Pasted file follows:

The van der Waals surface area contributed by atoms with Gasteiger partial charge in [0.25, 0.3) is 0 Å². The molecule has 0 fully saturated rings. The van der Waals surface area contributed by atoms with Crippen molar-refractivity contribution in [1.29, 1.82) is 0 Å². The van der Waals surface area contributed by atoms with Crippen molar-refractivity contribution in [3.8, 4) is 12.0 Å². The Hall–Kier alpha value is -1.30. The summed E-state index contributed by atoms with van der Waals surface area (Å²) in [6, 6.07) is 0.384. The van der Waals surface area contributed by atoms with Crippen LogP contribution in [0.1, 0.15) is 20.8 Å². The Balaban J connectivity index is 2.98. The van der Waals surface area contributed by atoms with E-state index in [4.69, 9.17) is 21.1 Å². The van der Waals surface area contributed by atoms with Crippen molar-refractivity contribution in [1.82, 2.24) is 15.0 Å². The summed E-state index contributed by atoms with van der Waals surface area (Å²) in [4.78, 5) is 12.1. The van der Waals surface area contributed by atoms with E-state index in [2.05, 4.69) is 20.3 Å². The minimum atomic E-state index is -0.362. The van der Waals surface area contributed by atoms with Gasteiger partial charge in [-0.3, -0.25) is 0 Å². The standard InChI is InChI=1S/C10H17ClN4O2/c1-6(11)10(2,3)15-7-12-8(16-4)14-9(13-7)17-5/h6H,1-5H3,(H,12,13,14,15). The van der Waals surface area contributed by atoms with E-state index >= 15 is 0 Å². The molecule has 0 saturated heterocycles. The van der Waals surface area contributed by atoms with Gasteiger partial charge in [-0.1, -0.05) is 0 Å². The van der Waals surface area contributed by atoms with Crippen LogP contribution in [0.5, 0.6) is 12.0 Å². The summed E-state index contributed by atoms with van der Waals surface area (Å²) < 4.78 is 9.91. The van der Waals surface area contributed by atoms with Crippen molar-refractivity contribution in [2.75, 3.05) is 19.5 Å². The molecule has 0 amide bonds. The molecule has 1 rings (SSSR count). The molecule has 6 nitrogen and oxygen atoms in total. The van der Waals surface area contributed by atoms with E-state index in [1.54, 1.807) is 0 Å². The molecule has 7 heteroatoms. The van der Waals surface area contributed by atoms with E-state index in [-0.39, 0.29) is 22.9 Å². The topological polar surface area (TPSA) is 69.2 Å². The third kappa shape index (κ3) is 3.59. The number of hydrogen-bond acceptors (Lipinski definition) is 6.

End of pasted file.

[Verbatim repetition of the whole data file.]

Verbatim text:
The van der Waals surface area contributed by atoms with Gasteiger partial charge in [0.25, 0.3) is 0 Å². The molecule has 0 fully saturated rings. The van der Waals surface area contributed by atoms with Crippen molar-refractivity contribution in [1.29, 1.82) is 0 Å². The van der Waals surface area contributed by atoms with Crippen molar-refractivity contribution in [3.8, 4) is 12.0 Å². The Hall–Kier alpha value is -1.30. The summed E-state index contributed by atoms with van der Waals surface area (Å²) in [6, 6.07) is 0.384. The van der Waals surface area contributed by atoms with Crippen LogP contribution in [0.1, 0.15) is 20.8 Å². The Balaban J connectivity index is 2.98. The van der Waals surface area contributed by atoms with E-state index in [4.69, 9.17) is 21.1 Å². The van der Waals surface area contributed by atoms with Crippen molar-refractivity contribution in [1.82, 2.24) is 15.0 Å². The summed E-state index contributed by atoms with van der Waals surface area (Å²) in [4.78, 5) is 12.1. The van der Waals surface area contributed by atoms with E-state index in [2.05, 4.69) is 20.3 Å². The minimum atomic E-state index is -0.362. The van der Waals surface area contributed by atoms with Gasteiger partial charge in [-0.3, -0.25) is 0 Å². The standard InChI is InChI=1S/C10H17ClN4O2/c1-6(11)10(2,3)15-7-12-8(16-4)14-9(13-7)17-5/h6H,1-5H3,(H,12,13,14,15). The van der Waals surface area contributed by atoms with E-state index >= 15 is 0 Å². The molecule has 0 saturated heterocycles. The van der Waals surface area contributed by atoms with Gasteiger partial charge in [-0.1, -0.05) is 0 Å². The van der Waals surface area contributed by atoms with Crippen LogP contribution in [0.5, 0.6) is 12.0 Å². The summed E-state index contributed by atoms with van der Waals surface area (Å²) < 4.78 is 9.91. The van der Waals surface area contributed by atoms with Crippen molar-refractivity contribution in [2.75, 3.05) is 19.5 Å². The molecule has 0 amide bonds. The molecule has 1 rings (SSSR count). The molecule has 6 nitrogen and oxygen atoms in total. The van der Waals surface area contributed by atoms with E-state index in [1.54, 1.807) is 0 Å². The molecule has 7 heteroatoms. The van der Waals surface area contributed by atoms with E-state index in [-0.39, 0.29) is 22.9 Å². The topological polar surface area (TPSA) is 69.2 Å². The third kappa shape index (κ3) is 3.59. The number of hydrogen-bond acceptors (Lipinski definition) is 6.